Some neighbours say they heard what sounded like gunshots from within the house on that very night of the man’s visit, but most were too scared of Mabuza to even peer through the curtains to see what was up.
The visitor never made it home and to this day has been classified as ‘missing, presumed dead’. His family opened a police docket with the cops stating that the man had said that he was on his way to Ace Mabuza’s home to collect a payment. The police docket, like many others, seemed to have found itself into a police paper shredder and the story ended there. With no body found, it was difficult to continue the case, a police spokesperson had told the man’s family.
Pieter kept his left hand on the steering wheel of the vehicle and dropped his right to his hip to reassure himself that his 9mm pistol was safely in its holster. He was getting the feeling more and more that he may need it somewhere along the line in Marikana.
He had hardly pulled up the hand brake after parking near the Loxton Mine main gate before his mobile phone rang. Ah, it is probably Vincent Khoza calling to check on him for the meeting, he thought.
Pieter cringed when he saw the name that had appeared on the screen of his mobile device.
“Hi, Lucas,” answered Pieter, as he acknowledged the caller who was Lucas Sithole.
“What a meeting tonight in Marikana…” Ur… of course we can do that… 20h00 will be just fine… I will meet you at the main gate. See you then.”
Pieter gulped. While it was warm in his vehicle, the sweat that was running down his face was more from anxiety than heat.
He needed to play his cards close to his chest. Lucas Sithole and Vincent Khoza needed to be kept at far ends of Loxton Mine, if he valued his health.
Pieter needed to handle the meeting with Vincent Khoza and then see him off before heading to meet with Lucas Sithole. He dared not even think what would happen if things went pear-shaped. Erasmus, alles sal ok wees (Erasmus, all will be fine).
He climbed out of his vehicle and locked the driver’s door. Armed with his pistol well hidden under a thick jacket, and a black leather file with all his research notes in it under his arm, Pieter headed towards the control room at the main gate.
He worked out quickly that the on-duty pair of guards were not experienced men in terms of security. If they were, they would have wondered why he was wearing such a thick jacket on a hot day. No, they were lower-level security guards who were there to make sure that all visitors signed in the logbook before entering.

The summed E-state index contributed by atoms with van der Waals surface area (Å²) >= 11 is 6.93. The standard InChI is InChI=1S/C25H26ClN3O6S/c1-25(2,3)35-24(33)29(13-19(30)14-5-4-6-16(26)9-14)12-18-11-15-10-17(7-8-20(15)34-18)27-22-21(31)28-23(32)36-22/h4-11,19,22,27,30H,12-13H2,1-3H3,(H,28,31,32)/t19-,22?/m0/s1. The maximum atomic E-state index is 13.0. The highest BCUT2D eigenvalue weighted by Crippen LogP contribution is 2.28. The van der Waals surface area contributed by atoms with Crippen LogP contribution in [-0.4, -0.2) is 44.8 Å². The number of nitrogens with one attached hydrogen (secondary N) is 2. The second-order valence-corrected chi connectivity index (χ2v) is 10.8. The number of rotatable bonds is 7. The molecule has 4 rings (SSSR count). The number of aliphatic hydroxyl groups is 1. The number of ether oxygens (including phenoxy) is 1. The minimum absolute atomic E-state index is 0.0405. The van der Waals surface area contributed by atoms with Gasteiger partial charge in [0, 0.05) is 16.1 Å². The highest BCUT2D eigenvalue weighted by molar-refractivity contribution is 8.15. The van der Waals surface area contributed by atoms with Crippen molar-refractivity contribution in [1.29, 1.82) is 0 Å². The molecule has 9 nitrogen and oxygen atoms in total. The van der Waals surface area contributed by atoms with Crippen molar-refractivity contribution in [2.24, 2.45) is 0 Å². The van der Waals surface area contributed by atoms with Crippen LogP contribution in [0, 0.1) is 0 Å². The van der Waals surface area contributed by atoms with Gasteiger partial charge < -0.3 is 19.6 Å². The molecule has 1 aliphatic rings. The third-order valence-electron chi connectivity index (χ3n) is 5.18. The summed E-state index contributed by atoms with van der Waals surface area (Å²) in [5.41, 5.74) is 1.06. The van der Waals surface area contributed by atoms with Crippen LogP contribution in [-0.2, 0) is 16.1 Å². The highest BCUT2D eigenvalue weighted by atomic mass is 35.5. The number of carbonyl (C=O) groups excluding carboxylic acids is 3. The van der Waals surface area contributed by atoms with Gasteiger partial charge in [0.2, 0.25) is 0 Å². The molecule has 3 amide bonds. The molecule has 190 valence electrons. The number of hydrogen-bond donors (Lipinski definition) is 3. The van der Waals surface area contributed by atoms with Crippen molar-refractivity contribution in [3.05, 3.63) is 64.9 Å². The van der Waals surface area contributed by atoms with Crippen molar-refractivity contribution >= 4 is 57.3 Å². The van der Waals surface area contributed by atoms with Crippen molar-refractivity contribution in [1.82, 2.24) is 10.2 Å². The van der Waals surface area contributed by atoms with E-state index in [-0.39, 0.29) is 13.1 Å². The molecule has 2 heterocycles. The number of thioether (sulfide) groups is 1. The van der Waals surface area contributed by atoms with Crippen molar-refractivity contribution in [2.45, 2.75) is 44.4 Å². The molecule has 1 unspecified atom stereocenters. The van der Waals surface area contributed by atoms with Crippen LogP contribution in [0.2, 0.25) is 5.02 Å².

Pieter also noticed that the guards were not armed. In their control room were two-way radios, a kettle, microwave oven and a small television set which was on with its volume blaring out some audio from an afternoon soap opera.
Pieter signed in the logbook but his mind was on the fact that the security men were not armed. This was simply not on at a time when miners could storm the mine offices at any moment.
He remembered some of his cop friends telling him stories of their days as police reservists in the early 1990s. They took were unarmed at a time when white coloured and Indian South Africans had voted unanimously to close the book on Apartheid. The fear then had been that the militant right wing could attempt to raid police stations and military points to arm themselves with weapons and ammunition to stop the new South Africa from happening.
With nothing more than a torch at their disposal, what was a police reservist supposed to do if a big Afrikaner jump out of a bush at night and forced the cop to unlock the police armoury?
Some things were just not thought through in the early 1990s. Another example was a case of some pathetic patrol rounds. This saw cops driving their patrol vehicle to a railway line near Mamelodi township to allow the workers to cross through the gate and to the other side to get to their daily jobs.
Sounds good, except next to the railway line gate was a huge hole in the fence which people walked through anyway. So, what was the purpose of unlocking the gate if there was a humungous hole in the fence for people to enter through? No man, the Apartheid bosses said the gate must be unlocked daily so orders will be followed!
Pieter realised that he was walking a tightrope. He needed to win the support of the security guards at the mine, without them feeling undermined by a white Afrikaner. However, he needed to stay totally in control of the situation if his plan of creating black on black violence was to succeed.